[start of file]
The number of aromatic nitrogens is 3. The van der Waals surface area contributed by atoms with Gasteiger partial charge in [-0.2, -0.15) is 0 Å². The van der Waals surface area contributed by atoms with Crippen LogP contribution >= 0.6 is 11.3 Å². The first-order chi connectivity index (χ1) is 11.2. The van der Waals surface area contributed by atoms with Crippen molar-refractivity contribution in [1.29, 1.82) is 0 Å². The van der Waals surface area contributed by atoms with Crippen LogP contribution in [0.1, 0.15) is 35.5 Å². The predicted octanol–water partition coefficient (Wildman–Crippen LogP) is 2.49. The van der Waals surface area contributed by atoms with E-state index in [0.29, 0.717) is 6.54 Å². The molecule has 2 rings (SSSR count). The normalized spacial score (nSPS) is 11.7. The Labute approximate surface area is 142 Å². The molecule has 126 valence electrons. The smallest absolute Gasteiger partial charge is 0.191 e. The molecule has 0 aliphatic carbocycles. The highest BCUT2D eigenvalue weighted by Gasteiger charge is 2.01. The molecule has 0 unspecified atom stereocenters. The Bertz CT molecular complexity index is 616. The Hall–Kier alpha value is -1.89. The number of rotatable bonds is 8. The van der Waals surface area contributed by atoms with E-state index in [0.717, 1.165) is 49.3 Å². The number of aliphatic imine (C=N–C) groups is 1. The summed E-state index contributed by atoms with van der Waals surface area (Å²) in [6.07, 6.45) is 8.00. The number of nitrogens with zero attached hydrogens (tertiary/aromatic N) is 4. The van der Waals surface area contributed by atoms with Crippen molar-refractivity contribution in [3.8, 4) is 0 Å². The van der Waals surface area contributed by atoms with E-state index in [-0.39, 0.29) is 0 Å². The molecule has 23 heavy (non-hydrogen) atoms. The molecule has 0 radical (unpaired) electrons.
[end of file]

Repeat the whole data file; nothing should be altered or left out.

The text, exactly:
The number of aromatic nitrogens is 3. The van der Waals surface area contributed by atoms with Gasteiger partial charge in [-0.2, -0.15) is 0 Å². The van der Waals surface area contributed by atoms with Crippen LogP contribution >= 0.6 is 11.3 Å². The first-order chi connectivity index (χ1) is 11.2. The van der Waals surface area contributed by atoms with Crippen molar-refractivity contribution in [1.29, 1.82) is 0 Å². The van der Waals surface area contributed by atoms with Crippen LogP contribution in [0.1, 0.15) is 35.5 Å². The predicted octanol–water partition coefficient (Wildman–Crippen LogP) is 2.49. The van der Waals surface area contributed by atoms with E-state index in [0.29, 0.717) is 6.54 Å². The molecule has 2 rings (SSSR count). The normalized spacial score (nSPS) is 11.7. The Labute approximate surface area is 142 Å². The molecule has 126 valence electrons. The smallest absolute Gasteiger partial charge is 0.191 e. The molecule has 0 aliphatic carbocycles. The highest BCUT2D eigenvalue weighted by Gasteiger charge is 2.01. The molecule has 0 unspecified atom stereocenters. The Bertz CT molecular complexity index is 616. The Hall–Kier alpha value is -1.89. The number of rotatable bonds is 8. The van der Waals surface area contributed by atoms with E-state index in [0.717, 1.165) is 49.3 Å². The number of aliphatic imine (C=N–C) groups is 1. The summed E-state index contributed by atoms with van der Waals surface area (Å²) in [6.07, 6.45) is 8.00. The number of nitrogens with zero attached hydrogens (tertiary/aromatic N) is 4. The van der Waals surface area contributed by atoms with Crippen molar-refractivity contribution in [3.8, 4) is 0 Å². The van der Waals surface area contributed by atoms with E-state index in [-0.39, 0.29) is 0 Å². The molecule has 23 heavy (non-hydrogen) atoms. The molecule has 0 radical (unpaired) electrons.